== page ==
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The produce and sell (PROSELL) project is a 54 months Food Security and Resilience project funded by the European Union (EU) managed by Oxfam in Nigeria and implemented in partnership with Development Exchange Centre (DEC) in 80 communities in six (6) benefiting LGAs namely: ZING, ARDO-KOLA, TAKUM, DONGA, WUKARI, KURMI. PROSELL project is aimed at building resilience of 40,000 small-scale farmers, fishermen and livestock owners (women, youth, and vulnerable households), increase income of small scale farmers by enhancing their agricultural productivity, market access, and job creation along crop, fish and livestock value chains, enhance adaptive capacities of small-scale farming households to climate change and promote cooperation and mutual benefits of farmers, livestock owners, and all value chain actors in Taraba State.

The Specific objectives are:
• To increase income of small scale farmers by enhancing their agricultural productivity, market access, and job creation along crop, fish and livestock value chains.
• To enhance adaptive capacities and resilience of small-scale farming households to climate change.
• To promote cooperation and mutual benefits of farmers, livestock owners, and all value chain actors.

Identifying issues that are critical for progress of agri-food chains including fisheries sub-sector and designing action plans to embark upon these issues is an important mission for chain actors and support institutions. Although this is a demanding task; development success depends on a large number of variables.

Value Chains describe the full range of activities which are required to bring a product or service from conception, through the different phases of production (involving a combination of physical transformation and the input of various producer services), delivery to final consumers, and final disposal after use [1].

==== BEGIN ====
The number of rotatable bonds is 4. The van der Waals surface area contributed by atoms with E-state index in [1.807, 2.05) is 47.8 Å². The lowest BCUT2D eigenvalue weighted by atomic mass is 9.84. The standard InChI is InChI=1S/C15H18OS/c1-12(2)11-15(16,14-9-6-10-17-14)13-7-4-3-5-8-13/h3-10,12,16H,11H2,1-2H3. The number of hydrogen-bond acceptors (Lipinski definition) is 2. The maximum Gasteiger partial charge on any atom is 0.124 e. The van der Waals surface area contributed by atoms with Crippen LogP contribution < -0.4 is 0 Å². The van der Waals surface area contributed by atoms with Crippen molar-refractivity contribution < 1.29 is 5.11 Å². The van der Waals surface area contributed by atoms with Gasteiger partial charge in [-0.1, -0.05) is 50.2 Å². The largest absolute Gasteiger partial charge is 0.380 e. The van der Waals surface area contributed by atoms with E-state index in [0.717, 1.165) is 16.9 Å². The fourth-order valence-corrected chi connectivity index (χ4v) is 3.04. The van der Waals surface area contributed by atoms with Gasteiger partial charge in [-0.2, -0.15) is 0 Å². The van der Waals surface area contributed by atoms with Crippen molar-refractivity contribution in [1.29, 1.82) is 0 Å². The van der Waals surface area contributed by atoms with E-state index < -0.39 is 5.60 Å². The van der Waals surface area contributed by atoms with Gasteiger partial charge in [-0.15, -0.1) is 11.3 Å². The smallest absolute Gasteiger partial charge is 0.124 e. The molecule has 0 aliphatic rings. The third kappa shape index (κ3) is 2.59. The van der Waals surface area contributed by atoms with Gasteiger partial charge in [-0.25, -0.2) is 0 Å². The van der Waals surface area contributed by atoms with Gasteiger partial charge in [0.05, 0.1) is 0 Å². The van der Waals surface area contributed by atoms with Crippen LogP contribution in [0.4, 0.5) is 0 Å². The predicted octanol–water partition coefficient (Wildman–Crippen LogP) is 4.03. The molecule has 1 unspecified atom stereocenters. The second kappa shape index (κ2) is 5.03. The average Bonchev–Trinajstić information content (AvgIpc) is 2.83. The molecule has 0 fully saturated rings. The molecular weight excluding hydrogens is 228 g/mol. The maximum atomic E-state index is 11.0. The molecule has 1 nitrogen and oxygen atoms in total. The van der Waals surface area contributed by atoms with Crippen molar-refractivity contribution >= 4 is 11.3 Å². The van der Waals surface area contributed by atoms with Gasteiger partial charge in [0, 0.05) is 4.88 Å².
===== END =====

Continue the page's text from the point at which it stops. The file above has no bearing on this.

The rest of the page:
Although Oxfam previously commissioned a study on market survey/rapid assessment of catfish/poultry value chain in Kebbi, Adamawa and Taraba states, the main objective of the study was to scale up the fish feed calculator App innovation which was piloted in Ibadan. Some of the limitations of the study include: a) the focus on a particular specie (i.e., catfish) and aquaculture system of production which may not be the predominant species and fish farming system, respectively in Taraba that plays critical roles in income generation among different actors; b) the findings of the study was limited to only one actor in the fish value chain, which is the input supply players (feed and fingerlings) thereby omitting other actors in fish value chain such as producers, processors, consumers and other supporting institutions (regulatory bodies, financial institutions, etc) who has important roles to play in the functioning and efficiency of fish business. These omissions are gaps that needs to be filled to give a direction to proper implementation of PROSELL’s fish component which seeks to support fish production entrepreneurs with access to inputs (both production and processing) and markets. It is against this backdrop that there is need to conduct a comprehensive study of all the fish value chain with the view to identifying existing market outlets, determine worthwhileness of fish business, analysing the strength, weakness, opportunities and threats (SWOT) of fish business, and constraints that militates against the efficiency of the entire value chain. The outcome of the study will enable the PROSELL project to identify ‘felt’ needs of the value chain actors and determine where programmatic interventions will focus to achieve significant impact on the livelihoods of the value chain actors particularly youth [2] and women [3].

Objective of the assignment